Understanding the psychology of money

For many of us, the process of saving, investing and looking after our money is an ongoing struggle. If we live from paycheque to paycheque, we often struggle to find ways to get ahead of our expenses and the cost of living. 

This is usually the result of our habits and how we behave with money, rather than conscious knowledge and analysis. We might believe that we manage our investments and personal finances using data and statistics to ensure good decisions, but most of us make financial decisions according to unconscious emotional attitudes about money. Our financial choices are often based on anecdote, personal experience or everyday advice and conversations. 


Cognitive biases and financial behaviour

Behavioural economics is a relatively new field of study that looks at the difference between reality and our beliefs about saving and investing. It investigates why we make the financial decisions that we do, and how to change these decisions for the better.

Traditional economic thinking assumed that most people make rational decisions based on the information they have to maximise their personal benefit. But often the buying decisions we make are not completely rational and are influenced by behaviours like heuristics and emotional biases. Heuristics are the models or mental shortcuts we use to solve problems and make judgments quickly. They can give rise to wasteful behaviour, like buying an additional item at the supermarket because of a ‘buy one get one free’ offer, even if you won’t be able to use all the contents before the use-by date. Biased thinking is an inclination to believe something without rational proof, because the belief makes you more comfortable.

Increasingly, behavioural economics is being applied to the choices we make about personal finances – for example, whether you pay the minimum or more on your credit card, whether you save instead of spending, or what car you buy. The so-called ‘pain of paying’ may cause you to prefer using credit cards instead of cash, so that you don’t see the money you’re spending. In an increasingly cashless society, this is becoming a bigger behavioural challenge.


A financial adviser can give you an expert, rational, external perspective

Other choices are driven by what behavioural economists call the ‘empathy gap’. This refers to how our inability to assess our own mental state can affect our buying behaviour. The consequences can range from something as simple as underestimating your appetite when you go out for dinner, to predicting accurately how you will afford big-ticket purchases in the future. 


The psychology of investment decisions

Whether you’re making your own investments or using a broker, be aware that investment professionals share a similar set of biases and behavioural quirks with the average person in the street. They include the following:

1. The market paradox

This is common in investment markets. For the markets to be efficient, investors must believe that they are inefficient. In other words, investors must behave as if markets won’t react predictably to new information. 

2. Herding

This refers to investors buying or selling shares in a particular company or sector simply because others have already done so. Individual investors are prone to this behaviour when they see institutions buying and selling like this. Herd behaviour can cause mass buying in a market sector, leading to the notorious stock market ‘bubbles’ that have bedevilled the global economy repeatedly.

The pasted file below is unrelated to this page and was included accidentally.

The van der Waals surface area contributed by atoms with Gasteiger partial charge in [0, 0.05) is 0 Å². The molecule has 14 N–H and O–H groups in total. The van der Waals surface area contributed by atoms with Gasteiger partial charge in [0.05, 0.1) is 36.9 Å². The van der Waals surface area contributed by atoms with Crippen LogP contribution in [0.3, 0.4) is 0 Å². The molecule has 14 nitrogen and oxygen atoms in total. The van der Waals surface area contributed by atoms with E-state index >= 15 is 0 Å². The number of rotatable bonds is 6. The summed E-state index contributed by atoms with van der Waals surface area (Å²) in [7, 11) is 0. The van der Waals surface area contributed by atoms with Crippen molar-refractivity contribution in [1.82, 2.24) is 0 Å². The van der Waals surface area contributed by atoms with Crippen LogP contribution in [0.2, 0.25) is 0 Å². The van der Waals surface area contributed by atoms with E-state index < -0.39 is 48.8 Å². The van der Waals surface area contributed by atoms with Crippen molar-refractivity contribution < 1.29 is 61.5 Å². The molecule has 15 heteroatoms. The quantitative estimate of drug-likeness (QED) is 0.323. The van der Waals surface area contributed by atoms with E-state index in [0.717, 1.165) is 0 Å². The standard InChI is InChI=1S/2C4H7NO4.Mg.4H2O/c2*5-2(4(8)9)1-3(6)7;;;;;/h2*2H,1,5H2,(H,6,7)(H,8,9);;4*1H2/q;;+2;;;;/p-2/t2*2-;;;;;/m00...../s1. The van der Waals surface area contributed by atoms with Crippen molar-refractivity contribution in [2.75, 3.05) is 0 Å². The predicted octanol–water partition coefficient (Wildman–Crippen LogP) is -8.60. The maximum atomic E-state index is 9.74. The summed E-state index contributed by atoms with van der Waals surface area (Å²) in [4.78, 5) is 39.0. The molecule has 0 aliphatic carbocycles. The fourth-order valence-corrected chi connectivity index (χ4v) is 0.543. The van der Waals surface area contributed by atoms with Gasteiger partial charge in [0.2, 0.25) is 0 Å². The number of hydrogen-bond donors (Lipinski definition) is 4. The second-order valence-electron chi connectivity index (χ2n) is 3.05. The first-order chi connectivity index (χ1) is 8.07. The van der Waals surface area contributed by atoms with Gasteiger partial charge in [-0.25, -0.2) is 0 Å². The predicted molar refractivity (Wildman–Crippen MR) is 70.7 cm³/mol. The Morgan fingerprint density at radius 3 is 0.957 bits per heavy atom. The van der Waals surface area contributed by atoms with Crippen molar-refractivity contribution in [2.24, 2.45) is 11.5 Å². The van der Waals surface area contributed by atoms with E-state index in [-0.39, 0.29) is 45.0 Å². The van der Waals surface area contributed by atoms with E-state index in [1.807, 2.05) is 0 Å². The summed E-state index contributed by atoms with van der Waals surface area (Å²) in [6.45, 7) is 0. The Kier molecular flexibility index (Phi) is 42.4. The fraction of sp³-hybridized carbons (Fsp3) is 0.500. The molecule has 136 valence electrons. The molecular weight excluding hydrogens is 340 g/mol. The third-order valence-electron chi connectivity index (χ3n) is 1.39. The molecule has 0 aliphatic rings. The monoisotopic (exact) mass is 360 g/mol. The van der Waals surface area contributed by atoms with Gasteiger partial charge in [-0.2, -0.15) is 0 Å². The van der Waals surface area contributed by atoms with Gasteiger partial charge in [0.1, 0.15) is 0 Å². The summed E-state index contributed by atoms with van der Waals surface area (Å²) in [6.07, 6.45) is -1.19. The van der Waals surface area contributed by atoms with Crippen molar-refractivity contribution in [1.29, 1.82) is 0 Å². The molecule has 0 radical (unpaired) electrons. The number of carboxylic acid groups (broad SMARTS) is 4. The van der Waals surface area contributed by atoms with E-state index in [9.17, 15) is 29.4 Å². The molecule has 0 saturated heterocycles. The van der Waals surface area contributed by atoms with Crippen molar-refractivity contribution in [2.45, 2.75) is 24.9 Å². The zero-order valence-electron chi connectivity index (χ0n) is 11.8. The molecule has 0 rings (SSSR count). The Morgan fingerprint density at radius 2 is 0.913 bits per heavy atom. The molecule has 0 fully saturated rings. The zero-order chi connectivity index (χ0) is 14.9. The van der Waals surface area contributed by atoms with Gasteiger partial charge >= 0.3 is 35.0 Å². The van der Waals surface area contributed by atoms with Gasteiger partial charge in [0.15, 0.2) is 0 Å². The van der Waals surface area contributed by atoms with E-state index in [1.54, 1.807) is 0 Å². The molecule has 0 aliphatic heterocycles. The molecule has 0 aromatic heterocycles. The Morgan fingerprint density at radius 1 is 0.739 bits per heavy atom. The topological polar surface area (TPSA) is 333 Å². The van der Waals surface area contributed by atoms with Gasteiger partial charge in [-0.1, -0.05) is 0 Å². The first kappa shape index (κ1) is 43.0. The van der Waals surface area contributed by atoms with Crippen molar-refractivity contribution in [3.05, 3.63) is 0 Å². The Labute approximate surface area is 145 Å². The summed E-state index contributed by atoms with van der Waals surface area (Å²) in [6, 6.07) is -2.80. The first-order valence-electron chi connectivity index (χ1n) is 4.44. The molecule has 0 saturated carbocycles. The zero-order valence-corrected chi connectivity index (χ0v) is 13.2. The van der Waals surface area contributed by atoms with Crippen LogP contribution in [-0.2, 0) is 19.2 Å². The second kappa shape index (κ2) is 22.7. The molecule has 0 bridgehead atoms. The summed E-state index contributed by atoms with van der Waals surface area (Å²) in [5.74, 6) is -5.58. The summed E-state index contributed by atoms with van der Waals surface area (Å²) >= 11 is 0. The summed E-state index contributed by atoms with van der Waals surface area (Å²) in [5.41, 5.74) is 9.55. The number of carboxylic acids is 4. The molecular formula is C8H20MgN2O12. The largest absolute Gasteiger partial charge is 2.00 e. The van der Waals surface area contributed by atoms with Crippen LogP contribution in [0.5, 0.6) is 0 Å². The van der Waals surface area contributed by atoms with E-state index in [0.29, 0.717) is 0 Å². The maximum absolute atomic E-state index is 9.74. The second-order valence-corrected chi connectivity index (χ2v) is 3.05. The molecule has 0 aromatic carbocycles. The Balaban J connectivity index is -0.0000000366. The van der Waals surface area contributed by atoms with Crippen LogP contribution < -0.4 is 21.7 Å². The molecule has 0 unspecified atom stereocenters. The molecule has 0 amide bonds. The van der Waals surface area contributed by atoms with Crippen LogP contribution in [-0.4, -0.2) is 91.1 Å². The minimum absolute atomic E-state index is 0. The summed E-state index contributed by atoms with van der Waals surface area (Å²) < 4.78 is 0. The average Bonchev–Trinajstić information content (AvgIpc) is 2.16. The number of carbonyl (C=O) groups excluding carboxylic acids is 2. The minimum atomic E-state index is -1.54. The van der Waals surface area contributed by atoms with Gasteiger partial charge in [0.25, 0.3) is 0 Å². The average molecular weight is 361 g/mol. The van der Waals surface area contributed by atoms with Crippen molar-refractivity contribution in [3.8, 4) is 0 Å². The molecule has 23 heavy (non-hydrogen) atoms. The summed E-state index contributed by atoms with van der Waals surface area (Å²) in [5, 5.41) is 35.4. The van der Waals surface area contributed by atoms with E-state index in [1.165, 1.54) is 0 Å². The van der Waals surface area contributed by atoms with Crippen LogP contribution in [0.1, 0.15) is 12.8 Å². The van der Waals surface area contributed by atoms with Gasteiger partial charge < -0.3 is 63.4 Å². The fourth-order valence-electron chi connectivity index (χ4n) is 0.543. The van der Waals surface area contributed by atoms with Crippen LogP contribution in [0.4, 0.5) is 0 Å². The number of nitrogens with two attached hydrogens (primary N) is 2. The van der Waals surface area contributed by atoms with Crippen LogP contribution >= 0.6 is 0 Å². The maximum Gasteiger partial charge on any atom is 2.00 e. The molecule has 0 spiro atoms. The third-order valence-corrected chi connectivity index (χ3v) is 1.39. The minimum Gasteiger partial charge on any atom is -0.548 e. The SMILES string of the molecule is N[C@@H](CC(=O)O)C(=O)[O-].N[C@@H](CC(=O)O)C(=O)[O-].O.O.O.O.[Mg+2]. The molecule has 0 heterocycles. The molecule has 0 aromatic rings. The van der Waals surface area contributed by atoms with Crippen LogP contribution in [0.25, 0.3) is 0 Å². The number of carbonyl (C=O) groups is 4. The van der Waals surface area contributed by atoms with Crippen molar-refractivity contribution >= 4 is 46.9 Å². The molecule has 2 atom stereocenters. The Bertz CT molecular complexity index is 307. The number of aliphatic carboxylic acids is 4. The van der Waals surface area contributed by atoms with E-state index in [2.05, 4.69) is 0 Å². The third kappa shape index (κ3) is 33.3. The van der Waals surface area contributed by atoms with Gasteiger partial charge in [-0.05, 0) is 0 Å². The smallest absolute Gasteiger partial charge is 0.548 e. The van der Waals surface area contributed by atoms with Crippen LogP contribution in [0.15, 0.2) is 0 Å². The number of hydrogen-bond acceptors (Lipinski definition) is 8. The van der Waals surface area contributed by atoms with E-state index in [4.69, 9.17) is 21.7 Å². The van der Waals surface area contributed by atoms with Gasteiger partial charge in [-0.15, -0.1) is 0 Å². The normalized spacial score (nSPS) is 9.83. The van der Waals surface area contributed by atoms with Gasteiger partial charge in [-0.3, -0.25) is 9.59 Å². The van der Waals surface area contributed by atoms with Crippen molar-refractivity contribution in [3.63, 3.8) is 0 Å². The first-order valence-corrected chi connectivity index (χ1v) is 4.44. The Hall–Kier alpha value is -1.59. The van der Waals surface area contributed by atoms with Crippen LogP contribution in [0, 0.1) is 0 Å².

3. Loss aversion 

This describes the behaviour of investors who avoid investments that risk losses over the short or medium term. 


Understanding our cognitive biases about money

Here are some of the most common cognitive biases that affect our money and investment decisions: 

1. Self-attribution bias

The belief that good investment results are due to your own skills or knowledge, but that bad investments are due to poor luck. 

2. Confirmation bias

Concentrating only on data that confirms your investment beliefs, while ignoring any that doesn’t.

3. Anchoring bias

Being influenced by the first number or price you encounter can distort your perception of market trends.

The financial impact of emotional decisions

To combat the negative impact that emotional behaviours can have on your buying and investment decisions, learn to make decisions on a more rational, considered basis. One way of achieving this is to manage your stress, because stress shuts off your ability to think logically and coherently. 

When you’re cognitively impaired in this way, the following happens:

  • You don’t listen as well.

  • You have a shorter fuse and often feel impatient.

  •  You tend to obsess about the past and worry about the future.

Clearly, making financial decisions under these conditions is unwise. It’s important to be in a place where stress is not a decisive factor when you make major investment or financial decisions. Take a step back from important issues while you consider which biases or behaviours might be impacting your decision-making process. 

financial adviser can give you an expert, rational, external perspective, which often helps you see past subconscious biases and behaviours. They can help make the potential risks and rewards of investments or financial choices clearer, from an analytical rather than emotional perspective.

When you invest or make important financial decisions, you need informed, expert advice. Join the bank that’s best for your money, and you’ll get access to everything from general business banking advice to the stock trading and investment expertise of Nedbank Private Wealth.